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Advent Reflection: The Gifts and Challenges of the Connected Life

by Mary Beth Coudal

 
Candles at the Church of the Nativity, in Bethlehem.
Candles at the Church of the Nativity, in Bethlehem.
Image by: Sushil Bhujbal
Source: Mission Stories
Stained glass window at the Taize Community in France.
Stained glass window at the Taize Community in France.
Image by: Chris Heckert
Source: Mission Education

Quiet down before God, be prayerful before God. (Psalm 37:7, The Message)

The time of Advent reminds me to wait, wait, wait. Yet my social-media habit encourages me to hurry, hurry, hurry. This December I've found these modes--of waiting and of hurrying--are at odds. While I am happy to be connected to so many friends and family through social media, I fear my round-the-clock digital connectedness is distracting me from a deeper relationship with the people in my life and with God.

Constantly Distracted

I am connected to friends and family through Facebook, Twitter, email, and texting, so I am never alone. I am beginning to wonder if this constant social media chatter is drowning out my ability to listen to the "still, small voice" of God, which may require solitude and communion. For example, during Advent, in years past, I would attend a Wednesday night Space for Grace candlelight service. Now I do Advent by scanning devotional emails on my smart phone as I walk from the subway.

It's worth considering that if I detach from my smart phone and all the tangles of social media, I might notice the Christmas lights, the beautiful diversity of New York's people, and the wonders of the season. I might begin to anticipate the birth of Christ. I might duck back into church for candlelight and quiet.

Away from the immediate gratification of Facebook and Twitter, I might regain a healthy solitude to feed my soul. How do social media impact my soul? "Does it (digital media) grow your soul?" asked William Powers, author of Hamlet's Blackberry, who paraphrased Kurt Vonnegut's favorite question. I am not sure.

Social media has contributed to my short attention span. I am not alone. One of my coworkers confessed that she has begun to feel the onset of ADT, attention deficit trait, making her feel there is a "traffic jam in my mind." Symptoms of ADT include "distractibility, restlessness, a sense of 'gotta go, gotta rush, gotta run around,'" (from Hamlet's Blackberry, wherein Powers quotes Edward Hallowell, who first described the syndrome.)

Contemplating Christmas

I definitely feel this traffic jam in my mind this Christmas season as I already feel required to rush, shop, decorate, cook, and party. This Christmas craziness seems magnified by a persistent hum--the ringing and dinging of smart phone, emails, posts, updates, and tweets.

I feel compelled to respond to every ping. "Yes," I want to hastily reply, "Yes, I am alert. I am working. I am ready. I hear your question. I have the answer." Then, I hit "Reply All." But instead of tapping "Reply All," what if I hit "Advent All"--a button to remind me to pause, reflect, wait?

The journey to Christmas Eve requires patience and contemplation. It is no coincidence that Christmas lands right after the longest, darkest night of the year. The soul, too, requires a long night's journey to its center, even longer than I could describe with Twitter's 140-character limit.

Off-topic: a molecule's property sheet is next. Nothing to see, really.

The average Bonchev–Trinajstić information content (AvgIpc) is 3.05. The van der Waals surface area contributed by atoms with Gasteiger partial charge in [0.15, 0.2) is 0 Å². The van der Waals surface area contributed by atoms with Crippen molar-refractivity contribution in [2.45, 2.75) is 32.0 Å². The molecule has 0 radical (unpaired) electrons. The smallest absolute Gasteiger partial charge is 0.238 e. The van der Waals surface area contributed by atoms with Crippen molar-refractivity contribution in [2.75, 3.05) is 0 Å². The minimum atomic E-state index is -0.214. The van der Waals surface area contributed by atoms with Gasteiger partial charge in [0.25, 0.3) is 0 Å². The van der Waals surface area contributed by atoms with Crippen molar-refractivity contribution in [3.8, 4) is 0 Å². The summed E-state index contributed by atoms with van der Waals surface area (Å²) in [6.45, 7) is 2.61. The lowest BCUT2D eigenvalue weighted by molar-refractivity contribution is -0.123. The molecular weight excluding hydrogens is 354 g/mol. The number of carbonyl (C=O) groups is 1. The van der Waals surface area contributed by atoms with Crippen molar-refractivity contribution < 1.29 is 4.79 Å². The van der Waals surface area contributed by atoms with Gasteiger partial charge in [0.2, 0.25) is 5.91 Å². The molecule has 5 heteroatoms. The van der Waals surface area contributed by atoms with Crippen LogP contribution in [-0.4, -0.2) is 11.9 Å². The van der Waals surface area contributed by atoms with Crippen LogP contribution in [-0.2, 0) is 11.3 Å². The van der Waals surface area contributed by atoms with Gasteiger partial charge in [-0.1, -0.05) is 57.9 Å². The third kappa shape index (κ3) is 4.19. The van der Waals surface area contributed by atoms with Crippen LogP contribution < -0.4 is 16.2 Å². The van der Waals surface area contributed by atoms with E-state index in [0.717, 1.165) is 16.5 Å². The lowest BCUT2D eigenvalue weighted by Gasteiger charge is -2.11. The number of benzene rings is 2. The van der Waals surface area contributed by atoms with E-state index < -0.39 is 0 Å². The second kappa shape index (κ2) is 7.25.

So, like a lot of my friends and family who are in love with social media like Twitter, I am struggling to find balance.

For inspiration, I consulted with the poet John Clare, a 19 th century English farmer who was briefly a Primitive Methodist. He said, "It is with religion as it is with everything thing else, its extreames (sic) are dangerous & its medium is best--enthusiasm begins in extravagance, degenerates into cant & hides at last into hypocrisy.'" (Quoted in John Clare's Religion by Sarah Houghton-Walker.)

So if I replace the word religion with social media, I discover that it is in moderation--the medium--that I best find meaning. I don't have to fast from digital media, but neither do I have to allow my extravagance to "degenerate into cant and hypocrisy."

Deepening the Spiritual Journey

Rev. Tom Hazelwood, UMCOR disaster response executive, appreciates his smart phone for helping him stay in touch with his family when he travels. Through Facebook, he's reconnected with cousins he hasn't seen in 35 years. "Still, there's no email as meaningful as a hug!" he says.

While social media increases our need for speed, in this holy season of waiting, we need to slow the digital connection down, quiet all the online chatter, notice the beauty of the season, and connect more deeply with those whom we encounter in our daily lives.

While social media can be a gift for hummingbirds like me who flit from task to task; it can also be a place for the dedicated woodpeckers to chip away at long-term projects. Woodpecker or hummingbird, for all of us, social media is a useful tool that, at times, we must unplug from in order to enter into moments of quiet. At these times, we can reflect on our spiritual journey and our connections to one another.

Resisting my urge to check my smart phone on my walk to work this morning I noticed the smell of pine trees and the smiles of strangers. In this Advent season, an ordinary daily walk can become extraordinary. And as I quiet down, I become grateful.

Mary Beth Coudal is the staff writer for the General Board of Global Ministries. In her free times, she blogs about social media at The Connected Life, http://gettingmyessayspublished.wordpress.com/ . She writes the daily tweet through Twitter for New World Outlook magazine under the moniker, NWOMag.

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Date posted: Dec 09, 2010